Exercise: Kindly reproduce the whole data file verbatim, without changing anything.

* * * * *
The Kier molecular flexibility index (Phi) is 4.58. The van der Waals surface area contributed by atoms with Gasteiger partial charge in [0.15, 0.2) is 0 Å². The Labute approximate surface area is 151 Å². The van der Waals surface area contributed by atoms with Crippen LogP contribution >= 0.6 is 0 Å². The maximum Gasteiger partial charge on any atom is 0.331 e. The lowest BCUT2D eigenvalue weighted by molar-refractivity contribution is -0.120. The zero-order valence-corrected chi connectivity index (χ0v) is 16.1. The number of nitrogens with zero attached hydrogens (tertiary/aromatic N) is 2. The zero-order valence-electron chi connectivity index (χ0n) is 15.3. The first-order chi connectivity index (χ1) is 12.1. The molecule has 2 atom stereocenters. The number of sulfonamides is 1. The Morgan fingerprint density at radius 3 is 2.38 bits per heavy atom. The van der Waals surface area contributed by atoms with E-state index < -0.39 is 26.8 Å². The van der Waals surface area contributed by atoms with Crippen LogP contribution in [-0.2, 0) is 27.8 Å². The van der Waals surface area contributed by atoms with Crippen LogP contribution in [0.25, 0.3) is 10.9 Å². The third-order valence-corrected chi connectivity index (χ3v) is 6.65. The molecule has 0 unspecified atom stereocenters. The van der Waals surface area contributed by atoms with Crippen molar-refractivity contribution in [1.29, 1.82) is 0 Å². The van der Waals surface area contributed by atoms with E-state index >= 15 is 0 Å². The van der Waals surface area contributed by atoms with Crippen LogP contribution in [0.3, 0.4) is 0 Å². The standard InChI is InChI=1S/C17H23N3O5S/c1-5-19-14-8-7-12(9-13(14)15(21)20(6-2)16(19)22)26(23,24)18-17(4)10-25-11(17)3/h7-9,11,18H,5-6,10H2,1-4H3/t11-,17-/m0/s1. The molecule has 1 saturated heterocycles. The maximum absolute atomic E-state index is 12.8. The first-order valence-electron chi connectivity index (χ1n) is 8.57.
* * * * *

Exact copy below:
The Kier molecular flexibility index (Phi) is 4.58. The van der Waals surface area contributed by atoms with Gasteiger partial charge in [0.15, 0.2) is 0 Å². The Labute approximate surface area is 151 Å². The van der Waals surface area contributed by atoms with Crippen LogP contribution >= 0.6 is 0 Å². The maximum Gasteiger partial charge on any atom is 0.331 e. The lowest BCUT2D eigenvalue weighted by molar-refractivity contribution is -0.120. The zero-order valence-corrected chi connectivity index (χ0v) is 16.1. The number of nitrogens with zero attached hydrogens (tertiary/aromatic N) is 2. The zero-order valence-electron chi connectivity index (χ0n) is 15.3. The first-order chi connectivity index (χ1) is 12.1. The molecule has 2 atom stereocenters. The number of sulfonamides is 1. The Morgan fingerprint density at radius 3 is 2.38 bits per heavy atom. The van der Waals surface area contributed by atoms with E-state index < -0.39 is 26.8 Å². The van der Waals surface area contributed by atoms with Crippen LogP contribution in [-0.2, 0) is 27.8 Å². The van der Waals surface area contributed by atoms with Crippen LogP contribution in [0.25, 0.3) is 10.9 Å². The third-order valence-corrected chi connectivity index (χ3v) is 6.65. The molecule has 0 unspecified atom stereocenters. The van der Waals surface area contributed by atoms with Crippen molar-refractivity contribution in [1.29, 1.82) is 0 Å². The van der Waals surface area contributed by atoms with E-state index >= 15 is 0 Å². The van der Waals surface area contributed by atoms with Crippen LogP contribution in [0.3, 0.4) is 0 Å². The standard InChI is InChI=1S/C17H23N3O5S/c1-5-19-14-8-7-12(9-13(14)15(21)20(6-2)16(19)22)26(23,24)18-17(4)10-25-11(17)3/h7-9,11,18H,5-6,10H2,1-4H3/t11-,17-/m0/s1. The molecule has 1 saturated heterocycles. The maximum absolute atomic E-state index is 12.8. The first-order valence-electron chi connectivity index (χ1n) is 8.57.